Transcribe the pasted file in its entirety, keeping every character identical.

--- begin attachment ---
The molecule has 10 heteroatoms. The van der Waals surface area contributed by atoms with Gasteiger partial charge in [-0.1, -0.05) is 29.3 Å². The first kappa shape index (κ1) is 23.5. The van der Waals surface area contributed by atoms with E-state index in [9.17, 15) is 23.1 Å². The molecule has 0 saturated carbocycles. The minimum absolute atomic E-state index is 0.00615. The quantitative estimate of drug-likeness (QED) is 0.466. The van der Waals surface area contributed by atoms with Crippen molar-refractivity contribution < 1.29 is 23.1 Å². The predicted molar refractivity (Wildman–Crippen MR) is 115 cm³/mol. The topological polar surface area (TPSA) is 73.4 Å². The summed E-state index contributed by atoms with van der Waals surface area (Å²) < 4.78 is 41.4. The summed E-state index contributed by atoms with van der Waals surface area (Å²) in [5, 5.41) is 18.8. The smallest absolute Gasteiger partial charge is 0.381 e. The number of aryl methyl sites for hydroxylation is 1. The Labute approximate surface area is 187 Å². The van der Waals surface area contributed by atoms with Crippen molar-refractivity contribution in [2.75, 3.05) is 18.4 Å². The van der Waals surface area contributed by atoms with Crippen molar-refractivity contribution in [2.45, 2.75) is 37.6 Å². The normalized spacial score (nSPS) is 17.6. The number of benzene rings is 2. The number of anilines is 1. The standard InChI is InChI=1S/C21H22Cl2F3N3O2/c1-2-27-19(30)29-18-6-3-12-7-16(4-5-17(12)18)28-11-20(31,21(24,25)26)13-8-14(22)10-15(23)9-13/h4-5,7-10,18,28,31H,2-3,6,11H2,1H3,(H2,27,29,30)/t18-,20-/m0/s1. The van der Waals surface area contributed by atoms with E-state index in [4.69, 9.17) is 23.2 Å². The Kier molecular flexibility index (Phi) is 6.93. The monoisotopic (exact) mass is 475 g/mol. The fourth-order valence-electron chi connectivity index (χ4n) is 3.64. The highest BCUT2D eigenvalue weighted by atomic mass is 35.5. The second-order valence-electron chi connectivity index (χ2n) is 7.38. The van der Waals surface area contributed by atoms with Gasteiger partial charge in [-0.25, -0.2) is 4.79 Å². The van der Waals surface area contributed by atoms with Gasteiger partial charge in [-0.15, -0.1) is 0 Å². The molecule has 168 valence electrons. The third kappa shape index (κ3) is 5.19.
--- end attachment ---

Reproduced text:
The molecule has 10 heteroatoms. The van der Waals surface area contributed by atoms with Gasteiger partial charge in [-0.1, -0.05) is 29.3 Å². The first kappa shape index (κ1) is 23.5. The van der Waals surface area contributed by atoms with E-state index in [9.17, 15) is 23.1 Å². The molecule has 0 saturated carbocycles. The minimum absolute atomic E-state index is 0.00615. The quantitative estimate of drug-likeness (QED) is 0.466. The van der Waals surface area contributed by atoms with Crippen molar-refractivity contribution < 1.29 is 23.1 Å². The predicted molar refractivity (Wildman–Crippen MR) is 115 cm³/mol. The topological polar surface area (TPSA) is 73.4 Å². The summed E-state index contributed by atoms with van der Waals surface area (Å²) < 4.78 is 41.4. The summed E-state index contributed by atoms with van der Waals surface area (Å²) in [5, 5.41) is 18.8. The smallest absolute Gasteiger partial charge is 0.381 e. The number of aryl methyl sites for hydroxylation is 1. The Labute approximate surface area is 187 Å². The van der Waals surface area contributed by atoms with Crippen molar-refractivity contribution in [2.75, 3.05) is 18.4 Å². The van der Waals surface area contributed by atoms with Crippen molar-refractivity contribution in [2.45, 2.75) is 37.6 Å². The normalized spacial score (nSPS) is 17.6. The number of benzene rings is 2. The number of anilines is 1. The standard InChI is InChI=1S/C21H22Cl2F3N3O2/c1-2-27-19(30)29-18-6-3-12-7-16(4-5-17(12)18)28-11-20(31,21(24,25)26)13-8-14(22)10-15(23)9-13/h4-5,7-10,18,28,31H,2-3,6,11H2,1H3,(H2,27,29,30)/t18-,20-/m0/s1. The van der Waals surface area contributed by atoms with E-state index in [4.69, 9.17) is 23.2 Å². The Kier molecular flexibility index (Phi) is 6.93. The monoisotopic (exact) mass is 475 g/mol. The fourth-order valence-electron chi connectivity index (χ4n) is 3.64. The highest BCUT2D eigenvalue weighted by atomic mass is 35.5. The second-order valence-electron chi connectivity index (χ2n) is 7.38. The van der Waals surface area contributed by atoms with Gasteiger partial charge in [-0.25, -0.2) is 4.79 Å². The van der Waals surface area contributed by atoms with Gasteiger partial charge in [-0.15, -0.1) is 0 Å². The molecule has 168 valence electrons. The third kappa shape index (κ3) is 5.19.